Because our study did not detect a difference between the two groups, it is important to consider the sensitivity of the methods used and their ability to detect the influence of other conditions reported to affect bone mineral density. In this respect the measurements of the children receiving a cow-milk-free diet with insufficient dietary calcium supplement and those of the children treated with oral steroids indicate that the methods used were sensitive enough to detect adverse effects of such regimens. Our findings suggest, then, that a mean of 4.5 yr of treatment with inhaled budesonide had less effect on bone mineral density and the other measured bone parameters than either an insufficient diet or the use or oral steroids.
The apparent accelerated increase in BMD seen in the child who stopped prednisolone supports previous findings that indicate that steroid-induced osteoporosis can be reverted in young patients when treatment with exogenous steroids is stopped (35).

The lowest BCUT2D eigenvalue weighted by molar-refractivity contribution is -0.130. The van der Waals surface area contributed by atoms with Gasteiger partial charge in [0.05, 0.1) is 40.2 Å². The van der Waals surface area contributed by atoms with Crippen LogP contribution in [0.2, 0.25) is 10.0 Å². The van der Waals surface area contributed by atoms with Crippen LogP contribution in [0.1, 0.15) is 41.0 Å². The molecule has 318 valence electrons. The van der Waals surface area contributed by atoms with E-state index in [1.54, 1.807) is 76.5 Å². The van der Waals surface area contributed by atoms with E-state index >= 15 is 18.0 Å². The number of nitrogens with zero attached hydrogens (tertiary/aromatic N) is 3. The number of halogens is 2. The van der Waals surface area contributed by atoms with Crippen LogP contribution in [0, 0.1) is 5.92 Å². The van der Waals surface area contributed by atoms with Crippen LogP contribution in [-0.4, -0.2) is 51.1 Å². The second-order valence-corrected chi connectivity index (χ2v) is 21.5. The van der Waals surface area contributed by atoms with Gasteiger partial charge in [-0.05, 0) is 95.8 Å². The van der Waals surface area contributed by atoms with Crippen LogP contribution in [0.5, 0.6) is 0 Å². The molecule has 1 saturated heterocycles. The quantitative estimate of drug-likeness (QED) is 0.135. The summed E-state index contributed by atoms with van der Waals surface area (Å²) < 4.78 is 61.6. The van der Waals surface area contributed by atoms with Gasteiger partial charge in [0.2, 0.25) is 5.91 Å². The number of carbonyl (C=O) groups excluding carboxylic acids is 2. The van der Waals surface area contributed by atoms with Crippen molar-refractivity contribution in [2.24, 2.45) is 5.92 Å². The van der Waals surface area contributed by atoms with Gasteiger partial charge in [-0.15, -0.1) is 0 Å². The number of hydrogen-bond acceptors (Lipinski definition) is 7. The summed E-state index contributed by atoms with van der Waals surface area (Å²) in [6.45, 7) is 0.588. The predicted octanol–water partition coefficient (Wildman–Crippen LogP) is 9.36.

To the best of our knowledge, the influence of inhaled steroids on body composition has not previously been studied in children. Oral steroids are known to reduce muscle mass (lean body mass) and increase the amount of fat tissue. In the present study, no statistically significant difference in body composition between the two groups was seen. Indeed there seemed to be a trend toward a higher lean body mass and a lower percent of body fat with increasing age in the budesonide group as compared with the control children. This finding is the opposite of what one would expect to find from studies of children treated with systemic steroids. For this reason it is most unlikely that this trend was due to an adverse systemic effect caused by the budesonide treatment. A much more plausible explanation for this finding would be the higher level of physical activity recorded by the older children. This increased level of physical activity seemed to be more marked in the children who were treated with budesonide, probably because their asthma was better controlled.